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01-Jun-2019 15:13

Nor do we buy the hypothesis of executive coach Olivia Fox Cabane, who says, While prehistoric men were out hunting, the women were being engineered to focus on social ties for survival.

Therefore, a book that can give women a competitive social edge, such as bagging the right guy, understanding her teen, sharpening her gossiping skills or learning to differentiate between friend and frenemy, would be eagerly sought out by them Among evolutionary explanations for modern phenomena — already a pretty suspect group — the idea that women have been "engineered" to buy He's Just Not That Into You is especially reductive and silly.

Blakeley's article is based on the claim that women are buying the lion's share of self-help books.

74% of relationship and family books in 2008 were apparently purchased by women, and the Times' latest paperback advice bestseller list is certainly packed with titles targeting women (Hungry Girl 200 Under 200, Skinny Bitch, and How Not To Look Old are a few standouts).

This leads us to suspect that while some of the big-splash hardcovers of the self-help genre may appeal to both genders, publishers are making a lot of their money on paperback copies of the Same Old Shit — variants on How Not to Be Fat, Old, Or Alone, marketed to women.

Responses to — and explanations for — this gender disparity vary.

It also means every night is “date night.” So the way it used to work—with time to plan what you’d wear, where you’d take her, and so on—has changed. Keep a change of clothes at work, along with some deodorizing wipes and mouthwash, because who knows what’s in store.

“Sometimes women, like men, drop their standards so they can get what they want sooner,” Kerner says.

In sex, just like sports, it pays to play by the rules. In football, o„fficials moved the restraining line from the 30-yard line to the 35, with the intention of increasing touchbacks.

Play by these new rules and you’ll score again and again. NEW: Women checking men out.● Think your zipper’s undone? Using eye-tracking technology, scientists from the Kinsey Institute for Research in Sex, Gender, and Reproduction found that women are actually more likely to have wandering eyes than men.

Women not only spent less time looking at a man’s face (when compared with men looking at women); they also moved more quickly onto his other body parts. “So take in her breasts or legs, but don’t dwell on them.” And make the most of your assets, too.

It requires us to believe that hunting isn't social, that women didn't hunt, that what men and women may or may not have done in prehistory determines what we do now (the biggest and dumbest assumption of a lot of evolutionary psychology), that human social life can be understood in terms of "competitive social edge," and that self-help books could actually give a woman such an edge.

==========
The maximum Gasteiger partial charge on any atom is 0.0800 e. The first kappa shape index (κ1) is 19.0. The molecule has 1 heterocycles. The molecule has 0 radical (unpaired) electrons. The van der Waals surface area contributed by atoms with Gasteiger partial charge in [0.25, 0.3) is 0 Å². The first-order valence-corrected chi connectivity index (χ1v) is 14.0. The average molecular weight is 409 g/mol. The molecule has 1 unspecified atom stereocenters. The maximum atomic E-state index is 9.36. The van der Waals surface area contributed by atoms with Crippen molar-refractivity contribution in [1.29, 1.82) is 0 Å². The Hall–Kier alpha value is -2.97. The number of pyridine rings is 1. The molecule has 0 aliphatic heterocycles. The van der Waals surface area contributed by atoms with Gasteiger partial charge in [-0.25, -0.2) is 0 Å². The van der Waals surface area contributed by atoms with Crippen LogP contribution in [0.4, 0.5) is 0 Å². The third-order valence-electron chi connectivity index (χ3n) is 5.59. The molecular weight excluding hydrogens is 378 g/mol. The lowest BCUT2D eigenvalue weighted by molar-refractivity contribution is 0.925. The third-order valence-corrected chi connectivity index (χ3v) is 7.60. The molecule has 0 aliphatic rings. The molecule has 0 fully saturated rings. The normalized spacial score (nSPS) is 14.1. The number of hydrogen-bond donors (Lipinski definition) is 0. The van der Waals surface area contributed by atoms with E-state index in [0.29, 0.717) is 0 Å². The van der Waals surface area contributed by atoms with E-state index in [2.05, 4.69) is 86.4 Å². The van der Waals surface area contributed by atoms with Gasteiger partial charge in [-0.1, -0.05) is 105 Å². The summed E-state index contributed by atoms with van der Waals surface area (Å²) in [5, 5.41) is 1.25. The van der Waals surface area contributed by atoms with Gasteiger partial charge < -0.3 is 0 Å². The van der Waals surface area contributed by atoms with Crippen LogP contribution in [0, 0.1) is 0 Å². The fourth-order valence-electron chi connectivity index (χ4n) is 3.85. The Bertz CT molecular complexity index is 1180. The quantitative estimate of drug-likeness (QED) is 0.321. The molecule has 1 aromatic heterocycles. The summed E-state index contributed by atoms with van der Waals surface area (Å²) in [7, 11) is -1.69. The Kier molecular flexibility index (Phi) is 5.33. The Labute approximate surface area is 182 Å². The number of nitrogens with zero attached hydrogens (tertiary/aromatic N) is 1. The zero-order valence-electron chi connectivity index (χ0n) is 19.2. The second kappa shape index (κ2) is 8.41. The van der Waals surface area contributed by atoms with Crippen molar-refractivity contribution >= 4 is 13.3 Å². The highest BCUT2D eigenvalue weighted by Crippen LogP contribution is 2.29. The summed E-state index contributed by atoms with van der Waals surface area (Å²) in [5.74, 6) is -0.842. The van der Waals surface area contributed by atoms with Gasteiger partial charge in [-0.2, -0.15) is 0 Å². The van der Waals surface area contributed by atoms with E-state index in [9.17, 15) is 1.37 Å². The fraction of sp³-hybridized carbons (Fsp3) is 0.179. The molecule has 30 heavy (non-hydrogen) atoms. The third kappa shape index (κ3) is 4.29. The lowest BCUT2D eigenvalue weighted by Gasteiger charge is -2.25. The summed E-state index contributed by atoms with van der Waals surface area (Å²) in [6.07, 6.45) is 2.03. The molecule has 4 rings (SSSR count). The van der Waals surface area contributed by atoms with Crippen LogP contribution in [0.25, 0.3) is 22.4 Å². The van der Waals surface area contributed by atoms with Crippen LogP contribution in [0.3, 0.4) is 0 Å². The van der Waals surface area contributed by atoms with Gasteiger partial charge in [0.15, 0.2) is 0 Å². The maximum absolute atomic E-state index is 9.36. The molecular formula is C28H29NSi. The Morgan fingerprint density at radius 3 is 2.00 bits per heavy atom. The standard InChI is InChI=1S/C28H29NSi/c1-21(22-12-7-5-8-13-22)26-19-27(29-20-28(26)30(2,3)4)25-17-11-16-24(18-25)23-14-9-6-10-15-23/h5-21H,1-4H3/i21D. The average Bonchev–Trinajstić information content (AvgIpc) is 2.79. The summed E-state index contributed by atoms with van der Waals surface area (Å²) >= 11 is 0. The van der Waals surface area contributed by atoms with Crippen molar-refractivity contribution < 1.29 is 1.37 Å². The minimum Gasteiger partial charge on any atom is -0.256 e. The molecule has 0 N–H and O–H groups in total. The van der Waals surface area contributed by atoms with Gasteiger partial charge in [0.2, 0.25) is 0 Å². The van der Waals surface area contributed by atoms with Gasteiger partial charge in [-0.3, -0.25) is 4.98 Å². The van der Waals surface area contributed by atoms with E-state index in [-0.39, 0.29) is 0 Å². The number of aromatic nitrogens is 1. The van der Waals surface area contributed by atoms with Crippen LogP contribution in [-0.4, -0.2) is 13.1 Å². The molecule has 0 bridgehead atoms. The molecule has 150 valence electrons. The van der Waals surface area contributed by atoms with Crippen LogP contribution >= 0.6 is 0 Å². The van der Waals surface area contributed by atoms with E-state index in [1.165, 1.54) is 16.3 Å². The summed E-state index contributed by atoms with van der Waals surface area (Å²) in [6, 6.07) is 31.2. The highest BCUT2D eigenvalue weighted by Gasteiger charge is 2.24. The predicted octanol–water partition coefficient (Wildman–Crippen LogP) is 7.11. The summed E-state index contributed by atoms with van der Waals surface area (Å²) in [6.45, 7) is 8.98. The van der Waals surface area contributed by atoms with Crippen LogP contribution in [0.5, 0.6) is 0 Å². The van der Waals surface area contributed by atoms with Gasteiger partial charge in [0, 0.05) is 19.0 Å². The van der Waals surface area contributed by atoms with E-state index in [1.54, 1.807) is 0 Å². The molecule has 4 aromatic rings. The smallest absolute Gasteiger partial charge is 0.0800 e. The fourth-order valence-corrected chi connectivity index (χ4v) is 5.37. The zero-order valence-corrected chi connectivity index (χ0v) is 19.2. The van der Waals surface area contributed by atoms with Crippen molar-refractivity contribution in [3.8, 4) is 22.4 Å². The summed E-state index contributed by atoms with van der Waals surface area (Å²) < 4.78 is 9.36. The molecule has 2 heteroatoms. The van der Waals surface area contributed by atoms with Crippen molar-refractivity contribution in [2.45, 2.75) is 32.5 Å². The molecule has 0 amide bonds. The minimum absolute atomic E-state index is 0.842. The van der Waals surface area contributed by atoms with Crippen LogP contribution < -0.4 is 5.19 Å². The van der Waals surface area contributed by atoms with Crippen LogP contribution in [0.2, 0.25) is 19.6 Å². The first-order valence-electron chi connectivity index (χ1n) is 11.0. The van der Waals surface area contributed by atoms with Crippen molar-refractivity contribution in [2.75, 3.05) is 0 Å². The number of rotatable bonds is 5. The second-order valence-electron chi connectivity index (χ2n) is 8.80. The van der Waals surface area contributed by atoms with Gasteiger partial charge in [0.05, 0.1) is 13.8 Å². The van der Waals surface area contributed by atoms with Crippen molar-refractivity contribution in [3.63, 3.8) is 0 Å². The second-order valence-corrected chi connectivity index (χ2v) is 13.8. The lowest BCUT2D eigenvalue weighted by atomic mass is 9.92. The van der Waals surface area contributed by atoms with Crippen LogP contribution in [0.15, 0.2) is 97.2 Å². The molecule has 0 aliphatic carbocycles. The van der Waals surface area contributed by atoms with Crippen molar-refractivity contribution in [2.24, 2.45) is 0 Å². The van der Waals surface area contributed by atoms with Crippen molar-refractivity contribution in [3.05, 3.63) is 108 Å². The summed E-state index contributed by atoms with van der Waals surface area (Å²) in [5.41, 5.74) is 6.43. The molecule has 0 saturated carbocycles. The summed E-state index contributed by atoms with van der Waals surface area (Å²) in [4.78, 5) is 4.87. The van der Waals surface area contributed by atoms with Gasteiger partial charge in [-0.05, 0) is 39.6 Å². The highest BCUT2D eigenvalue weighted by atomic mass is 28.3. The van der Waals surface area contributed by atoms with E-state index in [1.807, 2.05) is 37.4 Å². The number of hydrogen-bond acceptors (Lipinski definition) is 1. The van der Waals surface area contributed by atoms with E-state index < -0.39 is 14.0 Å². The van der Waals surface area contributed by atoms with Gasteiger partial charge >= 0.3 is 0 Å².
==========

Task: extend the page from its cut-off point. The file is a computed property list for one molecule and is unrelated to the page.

In reality, lots of self-help books play on — and perpetuate — low self-esteem (something gender studies expert BJ Gallagher erroneously tells Forbes is the province of women), and aren't likely to give anyone any kind of "edge" at all.

In sex, just like sports, it pays to play by the rules. In football, o„fficials moved the restraining line from the 30-yard line to the 35, with the intention of increasing touchbacks.Play by these new rules and you’ll score again and again. NEW: Women checking men out.● Think your zipper’s undone? Using eye-tracking technology, scientists from the Kinsey Institute for Research in Sex, Gender, and Reproduction found that women are actually more likely to have wandering eyes than men.Women not only spent less time looking at a man’s face (when compared with men looking at women); they also moved more quickly onto his other body parts. “So take in her breasts or legs, but don’t dwell on them.” And make the most of your assets, too.It requires us to believe that hunting isn't social, that women didn't hunt, that what men and women may or may not have done in prehistory determines what we do now (the biggest and dumbest assumption of a lot of evolutionary psychology), that human social life can be understood in terms of "competitive social edge," and that self-help books could actually give a woman such an edge.In reality, lots of self-help books play on — and perpetuate — low self-esteem (something gender studies expert BJ Gallagher erroneously tells Forbes is the province of women), and aren't likely to give anyone any kind of "edge" at all.And in basketball, o„fficials dumped the no-dunk rule after fans complained that it made play less exciting.